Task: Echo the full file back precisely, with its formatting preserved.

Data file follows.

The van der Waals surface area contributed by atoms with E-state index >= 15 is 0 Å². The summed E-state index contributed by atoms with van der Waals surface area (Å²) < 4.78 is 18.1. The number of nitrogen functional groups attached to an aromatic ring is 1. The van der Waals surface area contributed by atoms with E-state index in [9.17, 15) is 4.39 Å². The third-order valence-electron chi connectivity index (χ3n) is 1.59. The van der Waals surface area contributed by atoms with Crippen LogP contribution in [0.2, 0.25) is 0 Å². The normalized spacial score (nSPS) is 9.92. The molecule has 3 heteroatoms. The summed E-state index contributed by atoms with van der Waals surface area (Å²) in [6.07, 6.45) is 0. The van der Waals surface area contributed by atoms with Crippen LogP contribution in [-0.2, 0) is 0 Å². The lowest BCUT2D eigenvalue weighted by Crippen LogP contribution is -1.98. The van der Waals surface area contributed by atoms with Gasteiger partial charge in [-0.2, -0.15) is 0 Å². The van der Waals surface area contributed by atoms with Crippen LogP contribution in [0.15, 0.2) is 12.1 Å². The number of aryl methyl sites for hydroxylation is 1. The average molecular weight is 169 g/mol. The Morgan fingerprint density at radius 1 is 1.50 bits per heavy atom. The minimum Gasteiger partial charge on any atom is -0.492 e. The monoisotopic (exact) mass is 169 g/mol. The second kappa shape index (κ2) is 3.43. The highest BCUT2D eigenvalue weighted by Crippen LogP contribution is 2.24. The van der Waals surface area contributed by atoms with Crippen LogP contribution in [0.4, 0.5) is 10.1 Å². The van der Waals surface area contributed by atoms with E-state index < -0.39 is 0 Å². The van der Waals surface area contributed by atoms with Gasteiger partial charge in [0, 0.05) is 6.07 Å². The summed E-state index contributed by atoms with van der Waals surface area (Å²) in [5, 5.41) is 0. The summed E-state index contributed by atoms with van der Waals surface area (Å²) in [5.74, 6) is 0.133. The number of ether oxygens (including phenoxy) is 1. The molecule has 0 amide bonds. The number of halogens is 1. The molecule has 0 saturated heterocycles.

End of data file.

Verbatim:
The van der Waals surface area contributed by atoms with E-state index >= 15 is 0 Å². The summed E-state index contributed by atoms with van der Waals surface area (Å²) < 4.78 is 18.1. The number of nitrogen functional groups attached to an aromatic ring is 1. The van der Waals surface area contributed by atoms with E-state index in [9.17, 15) is 4.39 Å². The third-order valence-electron chi connectivity index (χ3n) is 1.59. The van der Waals surface area contributed by atoms with Crippen LogP contribution in [0.2, 0.25) is 0 Å². The normalized spacial score (nSPS) is 9.92. The molecule has 3 heteroatoms. The summed E-state index contributed by atoms with van der Waals surface area (Å²) in [6.07, 6.45) is 0. The van der Waals surface area contributed by atoms with Crippen LogP contribution in [-0.2, 0) is 0 Å². The lowest BCUT2D eigenvalue weighted by Crippen LogP contribution is -1.98. The van der Waals surface area contributed by atoms with Gasteiger partial charge in [-0.2, -0.15) is 0 Å². The van der Waals surface area contributed by atoms with Crippen LogP contribution in [0.15, 0.2) is 12.1 Å². The number of aryl methyl sites for hydroxylation is 1. The average molecular weight is 169 g/mol. The Morgan fingerprint density at radius 1 is 1.50 bits per heavy atom. The minimum Gasteiger partial charge on any atom is -0.492 e. The monoisotopic (exact) mass is 169 g/mol. The second kappa shape index (κ2) is 3.43. The highest BCUT2D eigenvalue weighted by Crippen LogP contribution is 2.24. The van der Waals surface area contributed by atoms with Crippen LogP contribution in [0.4, 0.5) is 10.1 Å². The van der Waals surface area contributed by atoms with E-state index < -0.39 is 0 Å². The van der Waals surface area contributed by atoms with Gasteiger partial charge in [0, 0.05) is 6.07 Å². The summed E-state index contributed by atoms with van der Waals surface area (Å²) in [5, 5.41) is 0. The summed E-state index contributed by atoms with van der Waals surface area (Å²) in [5.74, 6) is 0.133. The number of ether oxygens (including phenoxy) is 1. The molecule has 0 amide bonds. The number of halogens is 1. The molecule has 0 saturated heterocycles.